In 2011 Samantha and I ran the Olympic games ticketing website gauntlet, and in the public ballot we came away with tickets for two Olympic events; hockey and table tennis. Then in the second round, getting up at 6am, Sam nabbed basketball, canoe sprint and volleyball. A good haul.
One year later and it was time for the games to begin. Day one of the London 2012 Olympics. After seven years of planning, preparations, new hotels, new venues, an excellent and fun ‘get ahead of the games’ campaign, the ticket buying fiasco, the hoo-ha over the logo and goodness knows what else, the time had come.
Pink signs adorned London stations, along with new snake like queuing systems. But on this morning it was all quiet, like the calm before the storm. The visitors hadn’t arrived yet and the Londoners were on holiday. London was empty, if only for a day.
Time for Danny Boyle’s opening ceremony. I turned on the HDTV, whacked up the volume and waited, with a half made cup of tea sitting in the kitchen. I had zero confidence this would be any good. The ten minute snippet at the end of the Beijing games made me embarrassed, I was convinced this would be more of the same.
And then it started. All that waiting over. Fuck Buttons opened the show, then Jerusalem, and then a field of green, filled with ploughs, sheep, cricket and maids. The olde time England.
Enter the industrial revolution. The dancing capitalists in top hats and Kenneth Brannagh as Brunel. To tribal music the fields were ripped up, rolled up, removed, the greenery torn apart. Out of the ground grew five huge chimney stacks. And in came workers, labourers. The country was built from the ground up, and in the middle a ring was forged. A huge glowing ring.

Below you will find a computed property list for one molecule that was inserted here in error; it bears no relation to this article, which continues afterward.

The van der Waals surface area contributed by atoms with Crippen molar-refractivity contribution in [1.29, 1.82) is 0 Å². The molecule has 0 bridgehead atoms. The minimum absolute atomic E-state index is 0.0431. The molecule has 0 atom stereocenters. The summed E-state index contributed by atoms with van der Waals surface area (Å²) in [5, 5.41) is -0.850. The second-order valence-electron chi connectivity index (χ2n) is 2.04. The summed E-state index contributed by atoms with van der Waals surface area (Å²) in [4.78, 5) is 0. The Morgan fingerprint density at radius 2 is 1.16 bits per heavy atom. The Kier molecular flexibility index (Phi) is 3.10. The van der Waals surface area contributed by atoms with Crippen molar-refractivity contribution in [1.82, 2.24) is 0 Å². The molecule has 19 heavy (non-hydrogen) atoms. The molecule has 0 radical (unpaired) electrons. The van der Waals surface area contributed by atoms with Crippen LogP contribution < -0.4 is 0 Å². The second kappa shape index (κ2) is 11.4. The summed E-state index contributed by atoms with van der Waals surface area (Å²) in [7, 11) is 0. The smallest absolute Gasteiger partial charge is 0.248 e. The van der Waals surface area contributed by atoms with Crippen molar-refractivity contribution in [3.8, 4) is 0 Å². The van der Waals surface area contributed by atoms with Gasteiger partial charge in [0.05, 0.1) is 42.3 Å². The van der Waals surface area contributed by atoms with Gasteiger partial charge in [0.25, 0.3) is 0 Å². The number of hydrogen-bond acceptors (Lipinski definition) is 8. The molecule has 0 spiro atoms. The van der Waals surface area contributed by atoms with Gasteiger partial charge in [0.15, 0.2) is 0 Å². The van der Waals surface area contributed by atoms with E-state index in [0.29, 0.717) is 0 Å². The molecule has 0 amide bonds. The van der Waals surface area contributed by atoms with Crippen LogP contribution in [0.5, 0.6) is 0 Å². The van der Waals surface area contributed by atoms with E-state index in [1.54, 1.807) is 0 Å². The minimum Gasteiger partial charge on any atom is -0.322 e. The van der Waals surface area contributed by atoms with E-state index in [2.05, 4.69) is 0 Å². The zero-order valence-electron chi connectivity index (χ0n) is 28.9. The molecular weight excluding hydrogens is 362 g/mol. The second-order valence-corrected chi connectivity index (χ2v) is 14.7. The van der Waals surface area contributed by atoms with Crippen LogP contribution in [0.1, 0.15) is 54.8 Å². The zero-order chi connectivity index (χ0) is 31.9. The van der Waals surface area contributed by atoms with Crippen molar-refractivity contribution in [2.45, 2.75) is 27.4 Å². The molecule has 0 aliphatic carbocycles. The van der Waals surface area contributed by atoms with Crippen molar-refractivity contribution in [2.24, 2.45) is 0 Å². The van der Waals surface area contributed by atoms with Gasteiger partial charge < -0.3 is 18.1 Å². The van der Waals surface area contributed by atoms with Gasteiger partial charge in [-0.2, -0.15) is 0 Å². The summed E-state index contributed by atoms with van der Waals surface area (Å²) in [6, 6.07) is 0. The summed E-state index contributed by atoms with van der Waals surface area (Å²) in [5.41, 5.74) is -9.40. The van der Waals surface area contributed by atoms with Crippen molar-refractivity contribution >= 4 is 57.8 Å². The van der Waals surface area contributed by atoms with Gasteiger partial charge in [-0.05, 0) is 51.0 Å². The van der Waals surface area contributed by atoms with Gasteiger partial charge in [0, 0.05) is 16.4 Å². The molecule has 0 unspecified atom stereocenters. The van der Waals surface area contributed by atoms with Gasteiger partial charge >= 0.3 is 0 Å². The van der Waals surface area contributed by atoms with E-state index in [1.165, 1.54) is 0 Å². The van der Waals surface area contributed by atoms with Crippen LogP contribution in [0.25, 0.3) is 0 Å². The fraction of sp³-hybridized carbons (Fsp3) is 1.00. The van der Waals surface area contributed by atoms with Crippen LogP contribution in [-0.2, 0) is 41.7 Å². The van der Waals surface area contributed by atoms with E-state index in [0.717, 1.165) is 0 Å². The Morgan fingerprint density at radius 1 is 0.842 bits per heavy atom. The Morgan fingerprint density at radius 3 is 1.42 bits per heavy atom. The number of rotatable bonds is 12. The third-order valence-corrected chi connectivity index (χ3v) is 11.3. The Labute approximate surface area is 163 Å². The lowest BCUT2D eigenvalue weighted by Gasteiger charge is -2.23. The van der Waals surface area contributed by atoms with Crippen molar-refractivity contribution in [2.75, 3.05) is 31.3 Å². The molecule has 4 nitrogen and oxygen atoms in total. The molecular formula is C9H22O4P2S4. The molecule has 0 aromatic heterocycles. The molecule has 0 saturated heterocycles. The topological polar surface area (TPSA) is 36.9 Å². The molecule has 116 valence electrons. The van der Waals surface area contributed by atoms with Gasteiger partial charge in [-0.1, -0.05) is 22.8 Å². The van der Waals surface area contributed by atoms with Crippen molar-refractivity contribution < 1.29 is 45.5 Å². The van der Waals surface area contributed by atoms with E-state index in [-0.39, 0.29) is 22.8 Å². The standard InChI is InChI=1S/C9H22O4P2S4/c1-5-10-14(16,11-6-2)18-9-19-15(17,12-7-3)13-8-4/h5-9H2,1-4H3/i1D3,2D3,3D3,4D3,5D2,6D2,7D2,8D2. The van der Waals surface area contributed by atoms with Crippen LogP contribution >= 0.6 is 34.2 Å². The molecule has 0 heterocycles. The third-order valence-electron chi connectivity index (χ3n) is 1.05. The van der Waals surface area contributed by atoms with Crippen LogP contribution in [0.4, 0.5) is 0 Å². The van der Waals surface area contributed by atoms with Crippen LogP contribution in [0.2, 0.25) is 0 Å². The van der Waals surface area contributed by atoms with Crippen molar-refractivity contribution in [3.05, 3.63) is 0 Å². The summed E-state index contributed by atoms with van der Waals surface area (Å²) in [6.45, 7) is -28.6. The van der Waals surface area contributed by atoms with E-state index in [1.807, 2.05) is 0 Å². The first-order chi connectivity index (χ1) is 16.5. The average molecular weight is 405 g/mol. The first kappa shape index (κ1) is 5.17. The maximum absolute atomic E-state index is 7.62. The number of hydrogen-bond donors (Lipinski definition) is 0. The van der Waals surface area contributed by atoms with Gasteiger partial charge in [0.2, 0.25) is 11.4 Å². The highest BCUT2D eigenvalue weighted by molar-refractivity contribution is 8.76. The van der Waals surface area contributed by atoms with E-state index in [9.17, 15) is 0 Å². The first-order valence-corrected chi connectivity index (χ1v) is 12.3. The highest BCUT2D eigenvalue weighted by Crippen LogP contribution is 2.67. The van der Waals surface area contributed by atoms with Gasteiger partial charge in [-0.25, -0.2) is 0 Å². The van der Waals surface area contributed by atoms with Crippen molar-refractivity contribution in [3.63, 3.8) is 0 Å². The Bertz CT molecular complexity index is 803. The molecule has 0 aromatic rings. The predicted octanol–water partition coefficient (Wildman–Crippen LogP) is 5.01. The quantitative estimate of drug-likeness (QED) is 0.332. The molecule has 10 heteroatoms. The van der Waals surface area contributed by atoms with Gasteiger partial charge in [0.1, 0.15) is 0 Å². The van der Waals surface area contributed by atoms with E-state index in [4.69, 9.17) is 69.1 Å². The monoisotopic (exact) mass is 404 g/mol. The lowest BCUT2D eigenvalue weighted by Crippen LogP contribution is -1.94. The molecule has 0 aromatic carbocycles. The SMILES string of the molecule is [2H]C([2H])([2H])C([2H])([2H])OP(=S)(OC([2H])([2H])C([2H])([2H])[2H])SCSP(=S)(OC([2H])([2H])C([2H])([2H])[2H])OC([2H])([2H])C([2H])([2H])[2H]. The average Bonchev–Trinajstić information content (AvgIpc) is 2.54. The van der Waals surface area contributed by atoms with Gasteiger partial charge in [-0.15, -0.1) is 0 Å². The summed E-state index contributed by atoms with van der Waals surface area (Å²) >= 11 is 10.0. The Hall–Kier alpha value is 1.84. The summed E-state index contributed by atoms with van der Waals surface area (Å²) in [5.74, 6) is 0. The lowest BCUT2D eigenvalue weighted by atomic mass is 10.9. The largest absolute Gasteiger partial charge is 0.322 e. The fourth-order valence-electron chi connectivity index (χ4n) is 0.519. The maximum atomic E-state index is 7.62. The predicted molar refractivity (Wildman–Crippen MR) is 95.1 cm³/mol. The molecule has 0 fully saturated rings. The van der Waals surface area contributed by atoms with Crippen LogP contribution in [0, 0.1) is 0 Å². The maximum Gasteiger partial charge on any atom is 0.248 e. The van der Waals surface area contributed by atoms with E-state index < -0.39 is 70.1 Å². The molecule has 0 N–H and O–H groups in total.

It began to rise, and from the edges of the stadium four more rings appeared, forming a giant Olympic logo in the centre of the stadium, burning bright, looking brilliant. Incredible. My draw dropped, I was astonished. This was simply brilliant, perfectly British and awesome, in all meanings of the word. I was bouncing with glee, and my Twitter stream was pouring with support. No one could quite believe it, Danny Boyle had pulled it off.
How to top that? What about James Bond with the actual queen, flying to the arena by helicopter and parachuting in to the Bond theme tune.
Next, a tribute to the NHS and children’s literature. Kids trampolines on lit up beds, as giant creatures swarmed the centre, until an army of Mary Poppins’s saved the day.
Enter pop culture, and a resounding tribute to the last five decades of british music, wrapped in a technological envelope of SMS, tweets and instant messaging. The culmination? The centrepiece house rises up to reveal Sir Tim Berners-Lee, inventor of the Internet, live tweeting from the machine he invented the web on. My twitter stream exploded. Another astonishing thing no one could believe. Web geeks were united, as our hero became everyone’s hero. His tweet, one web, adorned the pixels the crowd held.
And now the Olympians, the athletes, alphabetically, for a few hours, country by country, a geography lesson and the realisation of how big the Olympics are: 204 countries are here, the world’s eyes are on us. A perfect time for a tea break and to check the Internet again, following along with everyone else, sitting quietly with Sam, but sharing the moment with the world.
And to the finale. Beckham arriving by speedboat down the Thames with the torch, handed to Redgrave, who runs it into the arena, as hundreds of bikers dressed as neon doves circle the stadium, whilst the Arctic Monkeys sing out.
Finally, the passing of the torch, to seven young athletes, who light the copper petals, which rise to form a beautiful symbolic Olympic torch. Queue fireworks. Magnificent.